The Promissory Note is almost assuredly junior to the Company’s bank debt, and therefore, fairly obviously, more risky. This extra riskiness will be recognized by the holder of the Promissory Note over its duration. Higher risk occurs because of (at least) the following:
- There is no provision that the holder of the Promissory Note gets even a second collateral position in the Company’s assets (behind the bank).
- There is no provision for any guarantee by any of the other shareholders, who are beneficiaries of the repurchase.
- There is no enumeration of events of default, and there are no protections for the holder of the Promissory Note in the event of a default by the Company. For example, there is no right to demand acceleration of payment in the event of default.
- There is no requirement that the Promissory Note be repaid in the event that the Company is sold or merges with another entity.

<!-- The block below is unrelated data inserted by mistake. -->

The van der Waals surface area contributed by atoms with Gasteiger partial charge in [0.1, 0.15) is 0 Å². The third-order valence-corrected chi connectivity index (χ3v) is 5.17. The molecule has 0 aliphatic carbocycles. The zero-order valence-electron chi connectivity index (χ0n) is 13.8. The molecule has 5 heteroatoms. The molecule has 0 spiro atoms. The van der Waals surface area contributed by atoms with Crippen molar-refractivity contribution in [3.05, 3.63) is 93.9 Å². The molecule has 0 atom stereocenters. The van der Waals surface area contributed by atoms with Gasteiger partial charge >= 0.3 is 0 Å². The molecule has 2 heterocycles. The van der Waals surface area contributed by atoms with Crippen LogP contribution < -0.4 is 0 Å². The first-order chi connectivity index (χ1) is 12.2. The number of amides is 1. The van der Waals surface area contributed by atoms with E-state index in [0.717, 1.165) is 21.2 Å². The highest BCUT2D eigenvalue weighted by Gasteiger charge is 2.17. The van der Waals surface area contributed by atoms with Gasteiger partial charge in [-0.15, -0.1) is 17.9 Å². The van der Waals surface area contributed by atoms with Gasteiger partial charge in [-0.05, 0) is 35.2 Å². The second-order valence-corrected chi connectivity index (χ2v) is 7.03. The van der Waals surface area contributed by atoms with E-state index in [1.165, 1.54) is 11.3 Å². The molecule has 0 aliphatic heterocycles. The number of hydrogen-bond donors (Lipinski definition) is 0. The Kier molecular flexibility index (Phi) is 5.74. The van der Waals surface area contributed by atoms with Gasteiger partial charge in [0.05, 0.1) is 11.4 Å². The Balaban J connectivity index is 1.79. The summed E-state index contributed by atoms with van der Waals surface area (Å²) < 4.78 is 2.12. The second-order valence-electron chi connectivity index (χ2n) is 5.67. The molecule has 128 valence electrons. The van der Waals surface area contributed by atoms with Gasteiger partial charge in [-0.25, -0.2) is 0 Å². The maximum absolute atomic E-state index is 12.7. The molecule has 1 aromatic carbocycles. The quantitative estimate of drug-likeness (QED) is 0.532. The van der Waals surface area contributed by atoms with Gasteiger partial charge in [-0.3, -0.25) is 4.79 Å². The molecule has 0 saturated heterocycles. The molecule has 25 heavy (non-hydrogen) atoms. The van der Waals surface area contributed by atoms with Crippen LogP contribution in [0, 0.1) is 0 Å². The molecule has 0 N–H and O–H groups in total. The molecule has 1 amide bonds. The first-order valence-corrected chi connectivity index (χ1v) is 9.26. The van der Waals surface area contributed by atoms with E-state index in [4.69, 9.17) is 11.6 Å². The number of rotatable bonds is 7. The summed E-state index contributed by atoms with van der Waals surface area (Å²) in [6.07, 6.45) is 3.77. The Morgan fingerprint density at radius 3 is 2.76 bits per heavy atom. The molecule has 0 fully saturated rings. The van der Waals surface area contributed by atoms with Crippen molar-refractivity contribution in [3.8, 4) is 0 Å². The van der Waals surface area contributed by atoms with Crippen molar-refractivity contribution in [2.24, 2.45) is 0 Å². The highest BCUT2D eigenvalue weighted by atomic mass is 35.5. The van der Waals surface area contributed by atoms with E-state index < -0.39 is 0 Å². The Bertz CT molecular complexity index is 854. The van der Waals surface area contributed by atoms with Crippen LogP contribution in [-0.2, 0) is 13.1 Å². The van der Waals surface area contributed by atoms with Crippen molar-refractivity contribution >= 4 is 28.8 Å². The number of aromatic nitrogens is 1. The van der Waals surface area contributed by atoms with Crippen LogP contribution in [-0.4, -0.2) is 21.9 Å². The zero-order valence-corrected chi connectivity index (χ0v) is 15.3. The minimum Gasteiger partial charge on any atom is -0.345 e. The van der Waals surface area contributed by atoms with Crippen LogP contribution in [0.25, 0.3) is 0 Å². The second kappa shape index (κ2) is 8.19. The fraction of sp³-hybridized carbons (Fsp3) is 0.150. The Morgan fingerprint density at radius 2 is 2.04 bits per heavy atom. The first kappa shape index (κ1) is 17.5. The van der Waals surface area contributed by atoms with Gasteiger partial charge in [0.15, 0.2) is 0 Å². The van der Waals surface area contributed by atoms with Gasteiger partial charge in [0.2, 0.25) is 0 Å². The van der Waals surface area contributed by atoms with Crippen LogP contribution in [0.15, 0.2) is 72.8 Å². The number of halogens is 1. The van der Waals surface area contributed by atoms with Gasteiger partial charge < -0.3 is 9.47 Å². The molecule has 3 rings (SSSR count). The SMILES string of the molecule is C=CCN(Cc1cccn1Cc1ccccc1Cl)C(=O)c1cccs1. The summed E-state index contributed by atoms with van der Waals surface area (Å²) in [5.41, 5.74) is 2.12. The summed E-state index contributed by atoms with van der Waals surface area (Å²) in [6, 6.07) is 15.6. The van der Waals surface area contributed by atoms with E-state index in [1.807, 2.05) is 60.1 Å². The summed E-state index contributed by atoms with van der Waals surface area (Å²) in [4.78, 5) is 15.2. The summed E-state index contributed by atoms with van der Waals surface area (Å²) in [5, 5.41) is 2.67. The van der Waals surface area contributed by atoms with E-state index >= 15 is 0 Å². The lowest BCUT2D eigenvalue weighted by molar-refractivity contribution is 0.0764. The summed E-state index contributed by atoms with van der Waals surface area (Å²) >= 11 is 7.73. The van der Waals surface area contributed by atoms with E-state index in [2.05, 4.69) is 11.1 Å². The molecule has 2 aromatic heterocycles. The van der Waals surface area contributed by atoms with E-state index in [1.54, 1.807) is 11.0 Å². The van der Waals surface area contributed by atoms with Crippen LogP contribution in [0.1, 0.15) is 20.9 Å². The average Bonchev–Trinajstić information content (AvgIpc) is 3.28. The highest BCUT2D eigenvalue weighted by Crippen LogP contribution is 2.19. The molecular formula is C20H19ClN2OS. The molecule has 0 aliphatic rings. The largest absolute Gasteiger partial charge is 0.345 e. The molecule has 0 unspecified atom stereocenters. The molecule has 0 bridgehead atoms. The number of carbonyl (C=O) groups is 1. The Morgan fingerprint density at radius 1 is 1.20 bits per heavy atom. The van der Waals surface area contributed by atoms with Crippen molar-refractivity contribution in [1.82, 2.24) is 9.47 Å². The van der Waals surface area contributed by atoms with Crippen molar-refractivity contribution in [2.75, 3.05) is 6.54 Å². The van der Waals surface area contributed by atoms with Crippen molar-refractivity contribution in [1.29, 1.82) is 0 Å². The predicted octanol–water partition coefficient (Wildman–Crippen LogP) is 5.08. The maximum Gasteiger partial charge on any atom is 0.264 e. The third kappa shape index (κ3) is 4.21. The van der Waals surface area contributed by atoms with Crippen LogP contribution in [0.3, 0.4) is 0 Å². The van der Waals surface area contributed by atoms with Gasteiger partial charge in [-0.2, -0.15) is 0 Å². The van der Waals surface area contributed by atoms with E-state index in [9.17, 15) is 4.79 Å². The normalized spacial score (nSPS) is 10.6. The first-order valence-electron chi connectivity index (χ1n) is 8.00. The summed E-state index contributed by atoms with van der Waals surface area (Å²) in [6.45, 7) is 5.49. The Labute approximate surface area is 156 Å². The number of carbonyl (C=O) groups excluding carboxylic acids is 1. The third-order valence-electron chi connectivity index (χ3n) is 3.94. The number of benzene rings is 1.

- There is no protection to insure that the Company does not issue additional debt senior to the Promissory Note, therefore potentially increasing its riskiness even more.
- There is no provision for interest on the value of any equity ownership position between the date of the trigger event and the date of closing.
- There is no provision as to whether the interest will receive dividends between the trigger date and closing.
- From the Company’s viewpoint, there is no clarification whether the stock will vote during the period between the trigger date and closing.
A Closer Look at the Promissory Note
Let’s make the following assumptions about the situation when this Company’s buy-sell agreement is triggered and a 10% interest of its equity is involved:
- The fair market value of the Company per the appraisal rendered two months prior to the trigger date, which sets the price for the buy-sell agreement, is $10.0 million.
- The 10% interest is therefore worth $1.0 million, or its pro rata share of the equity value of the enterprise.
- The Company is required to make a down payment of $200 thousand and will issue a Promissory Note in the amount of $800 thousand. Bank of America’s prime rate is 6.0% on the date of the trigger event. The quarterly amortization on the note for twenty months is therefore $45,596.59.
- The Company’s borrowing cost is prime plus 2%.
- The Company has $4.0 million of debt on its balance sheet financed by a local bank. The bank has a security interest in all of the Company’s assets and no debt can be issued that is senior to the bank’s position without the bank’s permission (which is almost certainly not forthcoming).